Summer is here, and that means outdoor fun and adventures are calling. The forests and mountains beckon with their tranquil solitude and cooling shade on hot summer days.

We researched afterwards and learned we had disturbed a hornet’s nest. And while this experience was unfolding, my mind was screaming, How could I have been so unprepared? What if one of our groups were to have an anaphylactic allergy to these stings?

limit walking. Ensure your footwear is broken in and comfortable. If you are trying out new shoes, don’t plan an epic trek. And pack hardy, flexible adhesive bandages to use on blisters.

And being prepared for minor injuries and other health problems that could arise is wise, especially given the rug- ged and vast natural outdoors that we are so fortunate to have access to in beautiful British Columbia.

I am inspired to write this article because I want to be safe and more prepared this year then last.

Last August, my family and I were hiking in Strathcona Park, a beautiful provincial park on Vancouver Island. At the bottom of the mountain valley, we met another group with two adult brothers and their 9-year-old nephew, the same age as our twin boys.

The kids and the adults started talking, and our group became one as we climbed the steepening switchbacks

with brush and salal and larger trees. It was very hot, and we were all in shorts — we later discovered why seasoned hikers never wear shorts.

I was second in the group, and suddenly, I felt a sharp pinpoint stinging pain in my upper leg. I reflexively yelled, “Ouch!” and ran up the mountainside. Then I felt another bite, and behind me my sons were shouting in pain as well.

When we share our hiking folklore from that day, it goes something like this: the first person stepped on and disturbed the nest, the second person was the first to be stung, and then all heck broke loose!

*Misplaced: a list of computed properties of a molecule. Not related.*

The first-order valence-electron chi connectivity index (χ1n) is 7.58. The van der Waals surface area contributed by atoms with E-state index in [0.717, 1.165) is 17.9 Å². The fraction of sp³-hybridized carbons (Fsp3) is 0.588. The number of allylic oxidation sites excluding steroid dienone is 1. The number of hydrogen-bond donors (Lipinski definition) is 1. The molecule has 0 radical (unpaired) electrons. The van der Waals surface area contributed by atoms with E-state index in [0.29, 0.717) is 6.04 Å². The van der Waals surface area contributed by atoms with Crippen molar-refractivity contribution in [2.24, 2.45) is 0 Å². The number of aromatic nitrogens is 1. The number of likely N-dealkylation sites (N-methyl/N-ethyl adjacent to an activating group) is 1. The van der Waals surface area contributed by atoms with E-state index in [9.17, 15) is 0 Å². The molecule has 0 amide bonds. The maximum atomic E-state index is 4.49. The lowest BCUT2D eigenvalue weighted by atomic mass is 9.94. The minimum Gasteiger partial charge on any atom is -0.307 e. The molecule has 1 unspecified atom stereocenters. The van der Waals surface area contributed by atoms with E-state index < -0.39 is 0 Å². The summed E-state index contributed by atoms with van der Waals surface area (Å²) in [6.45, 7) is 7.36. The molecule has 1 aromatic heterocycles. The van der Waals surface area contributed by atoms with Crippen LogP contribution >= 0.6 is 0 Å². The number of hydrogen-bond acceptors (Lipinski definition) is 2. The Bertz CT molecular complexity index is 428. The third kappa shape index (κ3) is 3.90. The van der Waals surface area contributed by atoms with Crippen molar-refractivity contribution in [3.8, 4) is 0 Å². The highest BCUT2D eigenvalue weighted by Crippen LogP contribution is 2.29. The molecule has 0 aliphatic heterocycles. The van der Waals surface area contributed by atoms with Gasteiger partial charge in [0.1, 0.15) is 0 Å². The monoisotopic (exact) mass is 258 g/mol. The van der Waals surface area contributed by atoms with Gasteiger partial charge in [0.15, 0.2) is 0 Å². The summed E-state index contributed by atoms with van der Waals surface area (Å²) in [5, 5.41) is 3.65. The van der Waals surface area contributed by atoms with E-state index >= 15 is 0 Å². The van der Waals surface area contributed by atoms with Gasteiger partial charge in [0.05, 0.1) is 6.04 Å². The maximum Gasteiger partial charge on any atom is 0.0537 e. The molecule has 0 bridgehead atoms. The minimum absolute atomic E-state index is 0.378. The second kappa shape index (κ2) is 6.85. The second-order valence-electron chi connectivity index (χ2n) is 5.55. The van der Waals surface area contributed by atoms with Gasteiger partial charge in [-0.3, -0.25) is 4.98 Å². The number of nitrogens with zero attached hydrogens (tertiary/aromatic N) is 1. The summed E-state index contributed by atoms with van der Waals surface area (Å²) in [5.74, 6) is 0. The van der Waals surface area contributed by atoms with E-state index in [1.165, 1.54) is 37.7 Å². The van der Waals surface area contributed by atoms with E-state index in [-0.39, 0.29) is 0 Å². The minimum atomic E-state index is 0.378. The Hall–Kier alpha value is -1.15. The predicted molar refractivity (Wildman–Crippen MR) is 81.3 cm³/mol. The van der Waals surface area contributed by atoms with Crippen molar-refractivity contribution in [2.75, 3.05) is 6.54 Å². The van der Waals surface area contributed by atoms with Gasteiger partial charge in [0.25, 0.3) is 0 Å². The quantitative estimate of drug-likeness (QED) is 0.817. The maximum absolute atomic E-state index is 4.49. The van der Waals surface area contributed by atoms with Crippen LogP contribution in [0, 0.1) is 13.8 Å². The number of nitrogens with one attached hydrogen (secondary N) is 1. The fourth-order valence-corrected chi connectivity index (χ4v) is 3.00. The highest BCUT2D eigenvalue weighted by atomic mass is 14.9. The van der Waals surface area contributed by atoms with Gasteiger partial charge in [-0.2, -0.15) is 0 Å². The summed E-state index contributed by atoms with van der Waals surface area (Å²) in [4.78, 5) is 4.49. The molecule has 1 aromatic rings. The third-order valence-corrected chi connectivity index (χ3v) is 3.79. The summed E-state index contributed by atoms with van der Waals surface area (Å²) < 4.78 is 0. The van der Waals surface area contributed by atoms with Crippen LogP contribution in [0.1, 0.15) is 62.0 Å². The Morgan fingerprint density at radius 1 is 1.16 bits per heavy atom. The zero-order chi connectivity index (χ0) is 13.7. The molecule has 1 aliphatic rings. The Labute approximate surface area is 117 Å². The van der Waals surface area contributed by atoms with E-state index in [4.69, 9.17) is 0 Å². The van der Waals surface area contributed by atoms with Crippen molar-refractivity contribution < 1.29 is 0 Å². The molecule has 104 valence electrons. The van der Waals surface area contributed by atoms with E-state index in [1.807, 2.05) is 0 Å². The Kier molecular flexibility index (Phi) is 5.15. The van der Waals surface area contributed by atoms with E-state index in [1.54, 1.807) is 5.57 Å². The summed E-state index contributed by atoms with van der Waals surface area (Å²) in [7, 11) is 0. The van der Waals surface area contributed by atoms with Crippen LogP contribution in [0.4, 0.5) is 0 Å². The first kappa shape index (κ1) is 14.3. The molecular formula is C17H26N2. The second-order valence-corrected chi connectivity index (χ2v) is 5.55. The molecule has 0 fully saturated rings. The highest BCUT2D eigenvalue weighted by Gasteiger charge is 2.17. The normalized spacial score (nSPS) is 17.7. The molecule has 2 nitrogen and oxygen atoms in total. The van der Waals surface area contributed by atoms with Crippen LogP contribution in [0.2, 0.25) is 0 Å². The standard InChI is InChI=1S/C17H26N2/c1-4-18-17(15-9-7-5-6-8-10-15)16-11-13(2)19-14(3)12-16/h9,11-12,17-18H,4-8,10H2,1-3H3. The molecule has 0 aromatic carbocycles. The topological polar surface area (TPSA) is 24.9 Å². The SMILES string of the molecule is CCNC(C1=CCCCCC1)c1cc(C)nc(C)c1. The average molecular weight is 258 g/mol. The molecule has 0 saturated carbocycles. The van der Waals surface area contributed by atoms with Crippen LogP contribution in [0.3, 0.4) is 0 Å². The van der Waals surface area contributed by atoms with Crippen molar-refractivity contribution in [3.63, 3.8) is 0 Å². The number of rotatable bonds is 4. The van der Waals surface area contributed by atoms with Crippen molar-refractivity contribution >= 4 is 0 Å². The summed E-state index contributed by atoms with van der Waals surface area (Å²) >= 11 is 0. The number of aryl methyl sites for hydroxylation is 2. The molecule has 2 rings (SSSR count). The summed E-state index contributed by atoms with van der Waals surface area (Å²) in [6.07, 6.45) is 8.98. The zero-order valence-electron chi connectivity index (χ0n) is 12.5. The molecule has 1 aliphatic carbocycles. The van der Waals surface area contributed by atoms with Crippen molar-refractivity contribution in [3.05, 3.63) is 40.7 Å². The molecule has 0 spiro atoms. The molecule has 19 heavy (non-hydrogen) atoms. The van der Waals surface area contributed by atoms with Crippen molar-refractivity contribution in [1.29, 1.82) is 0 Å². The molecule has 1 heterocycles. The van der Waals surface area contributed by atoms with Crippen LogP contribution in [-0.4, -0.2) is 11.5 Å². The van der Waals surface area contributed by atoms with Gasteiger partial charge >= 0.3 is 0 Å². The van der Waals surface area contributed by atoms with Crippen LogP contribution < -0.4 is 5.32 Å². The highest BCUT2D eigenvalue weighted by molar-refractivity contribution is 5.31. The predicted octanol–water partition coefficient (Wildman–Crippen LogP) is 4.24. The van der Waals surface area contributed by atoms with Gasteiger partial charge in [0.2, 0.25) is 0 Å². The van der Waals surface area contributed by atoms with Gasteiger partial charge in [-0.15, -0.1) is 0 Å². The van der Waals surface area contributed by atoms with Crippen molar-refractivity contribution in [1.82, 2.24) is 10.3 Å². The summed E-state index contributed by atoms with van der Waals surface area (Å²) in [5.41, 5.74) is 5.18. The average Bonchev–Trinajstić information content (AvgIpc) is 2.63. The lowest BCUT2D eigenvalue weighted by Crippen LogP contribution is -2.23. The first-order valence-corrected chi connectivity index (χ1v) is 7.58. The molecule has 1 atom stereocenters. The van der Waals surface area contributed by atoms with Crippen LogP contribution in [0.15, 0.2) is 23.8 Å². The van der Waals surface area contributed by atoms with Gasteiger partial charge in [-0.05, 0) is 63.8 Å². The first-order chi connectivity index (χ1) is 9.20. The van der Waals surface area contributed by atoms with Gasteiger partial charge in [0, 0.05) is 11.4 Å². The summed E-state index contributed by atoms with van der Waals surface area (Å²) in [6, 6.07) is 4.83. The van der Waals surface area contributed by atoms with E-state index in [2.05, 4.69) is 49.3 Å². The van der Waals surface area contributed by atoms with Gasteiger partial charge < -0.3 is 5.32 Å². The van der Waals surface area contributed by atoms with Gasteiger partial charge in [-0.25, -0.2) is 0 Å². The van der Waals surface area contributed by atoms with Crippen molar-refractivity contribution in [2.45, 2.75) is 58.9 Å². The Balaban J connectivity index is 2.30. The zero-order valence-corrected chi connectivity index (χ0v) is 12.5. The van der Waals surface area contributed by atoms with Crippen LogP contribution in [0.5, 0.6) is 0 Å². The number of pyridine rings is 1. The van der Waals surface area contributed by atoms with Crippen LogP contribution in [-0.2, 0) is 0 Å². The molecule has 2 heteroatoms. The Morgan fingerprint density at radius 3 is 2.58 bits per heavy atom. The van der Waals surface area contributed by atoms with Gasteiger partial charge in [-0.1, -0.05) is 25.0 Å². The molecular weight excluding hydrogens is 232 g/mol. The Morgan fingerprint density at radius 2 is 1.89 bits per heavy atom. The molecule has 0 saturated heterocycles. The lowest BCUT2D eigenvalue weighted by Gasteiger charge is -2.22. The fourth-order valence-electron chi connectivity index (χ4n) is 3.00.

That day, four of us were stung twice, but the first hiker was untouched.

Yes, it’s a worst-case scenario, but there are easy solutions if one is prepared. Fortunately, we were all ok, and I saw this experience as instructional — next time and every time, be prepared!

The hornets’ nest experience bonded us instantly with our new friends, and we grew even closer back at the Strathcona Park Lodge, playing games together and star- gazing in the late-night sky.


  1. The leading cause of hikers being strand- ed and needing to be evacuated is blisters. Yes, blistering, raw feet so painful that they
  2. Always tell someone you know where you are going, even if you intend it to be a short jaunt.
  3. Ensure one adult has a fully charged mobile phone with the location tracking enabled in the settings.
  4. Ensure you have adequate water and snacks for the adults and kids. Consider packing a lightweight, portable water con- tainer and some snacks in one backpack.
  5. Empower kids to carry their own backpacks and choose a selection of their favourite nutritious snacks (not from the gas station, but we some- times allow an unhealthy choice from there after an arduous hike).
  6. Attach bear bells to your backpack to warn wildlife that you’re around the corner. It is al- ways safest to avoid surprise encounters.
  7. Bear spray! Between climate change and growing tourism bear sightings are becoming increasingly common in BC.
  8. Water purification tablets to kill bacteria, virus- es, and parasites in water, just in case you need to supplement the water you brought.
  9. One adult Epi pen and oral antihistamines.

Now, I want to talk about getting out the door with children. It takes time to organize them and for them to organize themselves. Have you ever heard of a child keenly leading the parents out the front door to embark on a hike? Me neither.